The Medical Missionaries Post-Baccalaureate Fellowship in Global Health offers two recent
college graduates planning on entering the health professions the opportunity to gain experience in health care delivery in
a developing country. Fellows spend one year in Thomassique, Haiti, working at St. Joseph's Clinic, where they act as
liaisons between Medical Missionaries--the U.S.-Based organization that built and funds the Clinic--and the Clinic's all-Haitian
During their year in Haiti, Fellows
coordinate several health and community projects involving Community Health Workers, traditional birth assistants, mobile
clinics, water purification, malnutrition, salt iodization, and education. Fellows also work with community leaders
to implement innovative health programs in Thomassique and four outlying villages. Fellows also fulfill a variety of
administrative functions, including medication tracking, helping organize the Clinic, and facilitating logistics for visiting
teams of U.S. physicians and surgeons. In addition to these responsibilities, Fellows have the opportunity to design
and implement projects of their own, shadow the Clinic's physicians, midwives and nurses, work in the Clinic's laboratory
and pharmacy, and assist U.S. medical teams during their visits.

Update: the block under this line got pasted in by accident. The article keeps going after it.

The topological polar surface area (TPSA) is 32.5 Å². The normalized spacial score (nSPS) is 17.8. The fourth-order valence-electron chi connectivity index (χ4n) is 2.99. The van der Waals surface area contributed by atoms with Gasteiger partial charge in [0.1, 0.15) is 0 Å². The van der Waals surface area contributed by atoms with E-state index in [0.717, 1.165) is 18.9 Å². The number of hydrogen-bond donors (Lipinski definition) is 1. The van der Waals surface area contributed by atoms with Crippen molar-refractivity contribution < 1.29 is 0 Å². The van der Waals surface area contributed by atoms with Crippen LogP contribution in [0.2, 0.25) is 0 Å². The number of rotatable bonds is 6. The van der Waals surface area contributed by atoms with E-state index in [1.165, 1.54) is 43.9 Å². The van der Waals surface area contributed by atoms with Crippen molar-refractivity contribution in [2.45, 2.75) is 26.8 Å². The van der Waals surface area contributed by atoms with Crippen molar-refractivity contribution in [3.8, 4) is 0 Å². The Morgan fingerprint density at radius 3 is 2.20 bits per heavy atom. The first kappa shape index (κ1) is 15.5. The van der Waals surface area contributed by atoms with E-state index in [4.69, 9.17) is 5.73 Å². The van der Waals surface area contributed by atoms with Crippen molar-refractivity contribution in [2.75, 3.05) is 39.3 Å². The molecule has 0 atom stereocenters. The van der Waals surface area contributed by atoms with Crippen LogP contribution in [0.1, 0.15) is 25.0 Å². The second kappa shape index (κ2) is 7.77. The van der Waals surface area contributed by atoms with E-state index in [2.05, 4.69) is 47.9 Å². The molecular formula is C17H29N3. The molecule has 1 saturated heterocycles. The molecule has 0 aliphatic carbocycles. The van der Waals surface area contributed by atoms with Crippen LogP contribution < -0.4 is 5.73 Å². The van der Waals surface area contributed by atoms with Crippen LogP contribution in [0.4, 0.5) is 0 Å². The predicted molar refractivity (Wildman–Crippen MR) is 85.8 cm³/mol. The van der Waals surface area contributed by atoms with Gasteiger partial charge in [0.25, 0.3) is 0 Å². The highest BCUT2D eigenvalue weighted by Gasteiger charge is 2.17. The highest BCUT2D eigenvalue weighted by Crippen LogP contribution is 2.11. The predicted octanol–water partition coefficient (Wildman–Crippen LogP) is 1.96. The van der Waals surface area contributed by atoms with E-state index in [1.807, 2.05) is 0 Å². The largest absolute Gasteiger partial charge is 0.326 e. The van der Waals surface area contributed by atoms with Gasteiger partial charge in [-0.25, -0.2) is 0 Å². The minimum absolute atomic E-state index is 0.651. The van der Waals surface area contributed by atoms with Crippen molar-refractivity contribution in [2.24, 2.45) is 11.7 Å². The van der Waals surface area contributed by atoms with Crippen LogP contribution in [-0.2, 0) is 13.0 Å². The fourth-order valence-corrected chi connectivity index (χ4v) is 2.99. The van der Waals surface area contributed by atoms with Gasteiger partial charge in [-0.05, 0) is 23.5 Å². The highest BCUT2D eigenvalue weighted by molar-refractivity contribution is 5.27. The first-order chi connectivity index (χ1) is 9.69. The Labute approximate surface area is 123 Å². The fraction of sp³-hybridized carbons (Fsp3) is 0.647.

Our 2012-2013 Global
Danielle Baack and John Power are our Global Health Fellows
for 2012 - 2013. They have deferred going to medical school for one year to serve the health needs of the poor at St. Joseph
Clinic in Thomassique, Haiti.
Danielle and John began their Fellowships at St. Joseph Clinic
in June 2012, after graduating from their universities and learning Haitian Creole, the language spoken by the people they
are serving at the Clinic.
Danielle Baack graduated from Arizona State University in May 2012 with a degree
in Economics and a certificate in Arabic Studies.
She also took many pre-medical courses, including
training in biostatistics at North Carolina State University and the Duke Clinical Research Institute, and served as epidemiological
research assistant. Previously, she researched screening methods for post-partum depression in an urban pediatric practice
Her research examined the efficacy of the EPA's Air Quality Index program and the
role of information in public health. Danielle was founder and president of the Arizona State University Coalition for Human
Danielle has volunteered and pursued studies in Hungary, Romania, Morocco, Israel, Palestine,
Togo, Ghana and Mexico. She is fluent in French and Arabic.
A 2011 Truman Scholar, Danielle intends
to pursue a joint MD-MPH program following her Fellowship.
John Power was a pre-medical student who graduated from Johns Hopkins University in May 2012 with a degree
in Cellular and Molecular Neuroscience. He served as an intern for Empowerment Health, a non-governmental organization that
works to combat maternal and infant mortality in Kabul, Afghanistan.
He also served as a writer
and editor for The Triple Helix, a journal that brings together issues of science, technology, and society.
John spent a summer working in Kibera, Africa’s second largest slum, for the CDC's Global Disease Detection
program in Kenya. He also researched schizophrenia with the Johns Hopkins School of Medicine's Division of Neurobiology and
the Stanley Division of Developmental Neurovirology.
John grew up in many countries in the developing
world including Jordan, the Philippines, Egypt, and Kenya and is fluent in French.